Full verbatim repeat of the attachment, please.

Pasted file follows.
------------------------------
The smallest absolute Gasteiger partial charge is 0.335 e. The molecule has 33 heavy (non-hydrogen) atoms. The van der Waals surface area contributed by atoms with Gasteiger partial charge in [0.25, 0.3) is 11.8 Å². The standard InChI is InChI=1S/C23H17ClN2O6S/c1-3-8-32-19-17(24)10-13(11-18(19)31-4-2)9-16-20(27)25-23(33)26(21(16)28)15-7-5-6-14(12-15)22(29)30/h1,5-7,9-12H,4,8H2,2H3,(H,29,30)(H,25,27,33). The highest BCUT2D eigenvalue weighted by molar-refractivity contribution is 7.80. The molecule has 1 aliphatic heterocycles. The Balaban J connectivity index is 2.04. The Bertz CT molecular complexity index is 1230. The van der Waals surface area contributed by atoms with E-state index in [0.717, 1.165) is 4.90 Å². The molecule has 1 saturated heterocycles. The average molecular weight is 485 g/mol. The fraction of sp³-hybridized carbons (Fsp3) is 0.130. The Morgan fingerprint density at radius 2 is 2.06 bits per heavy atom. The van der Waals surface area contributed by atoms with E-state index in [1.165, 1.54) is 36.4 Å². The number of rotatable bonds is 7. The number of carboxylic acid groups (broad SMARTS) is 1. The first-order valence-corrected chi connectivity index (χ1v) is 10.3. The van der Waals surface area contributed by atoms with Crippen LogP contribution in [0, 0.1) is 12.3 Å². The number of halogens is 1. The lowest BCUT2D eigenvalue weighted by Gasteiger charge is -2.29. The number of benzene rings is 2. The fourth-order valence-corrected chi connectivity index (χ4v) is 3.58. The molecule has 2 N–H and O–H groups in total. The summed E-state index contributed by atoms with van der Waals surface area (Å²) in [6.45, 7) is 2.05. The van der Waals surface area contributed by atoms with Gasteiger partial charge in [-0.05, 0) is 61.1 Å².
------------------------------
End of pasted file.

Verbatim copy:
The smallest absolute Gasteiger partial charge is 0.335 e. The molecule has 33 heavy (non-hydrogen) atoms. The van der Waals surface area contributed by atoms with Gasteiger partial charge in [0.25, 0.3) is 11.8 Å². The standard InChI is InChI=1S/C23H17ClN2O6S/c1-3-8-32-19-17(24)10-13(11-18(19)31-4-2)9-16-20(27)25-23(33)26(21(16)28)15-7-5-6-14(12-15)22(29)30/h1,5-7,9-12H,4,8H2,2H3,(H,29,30)(H,25,27,33). The highest BCUT2D eigenvalue weighted by molar-refractivity contribution is 7.80. The molecule has 1 aliphatic heterocycles. The Balaban J connectivity index is 2.04. The Bertz CT molecular complexity index is 1230. The van der Waals surface area contributed by atoms with E-state index in [0.717, 1.165) is 4.90 Å². The molecule has 1 saturated heterocycles. The average molecular weight is 485 g/mol. The fraction of sp³-hybridized carbons (Fsp3) is 0.130. The Morgan fingerprint density at radius 2 is 2.06 bits per heavy atom. The van der Waals surface area contributed by atoms with E-state index in [1.165, 1.54) is 36.4 Å². The number of rotatable bonds is 7. The number of carboxylic acid groups (broad SMARTS) is 1. The first-order valence-corrected chi connectivity index (χ1v) is 10.3. The van der Waals surface area contributed by atoms with Crippen LogP contribution in [0, 0.1) is 12.3 Å². The number of halogens is 1. The lowest BCUT2D eigenvalue weighted by Gasteiger charge is -2.29. The number of benzene rings is 2. The fourth-order valence-corrected chi connectivity index (χ4v) is 3.58. The molecule has 2 N–H and O–H groups in total. The summed E-state index contributed by atoms with van der Waals surface area (Å²) in [6.45, 7) is 2.05. The van der Waals surface area contributed by atoms with Gasteiger partial charge in [-0.05, 0) is 61.1 Å².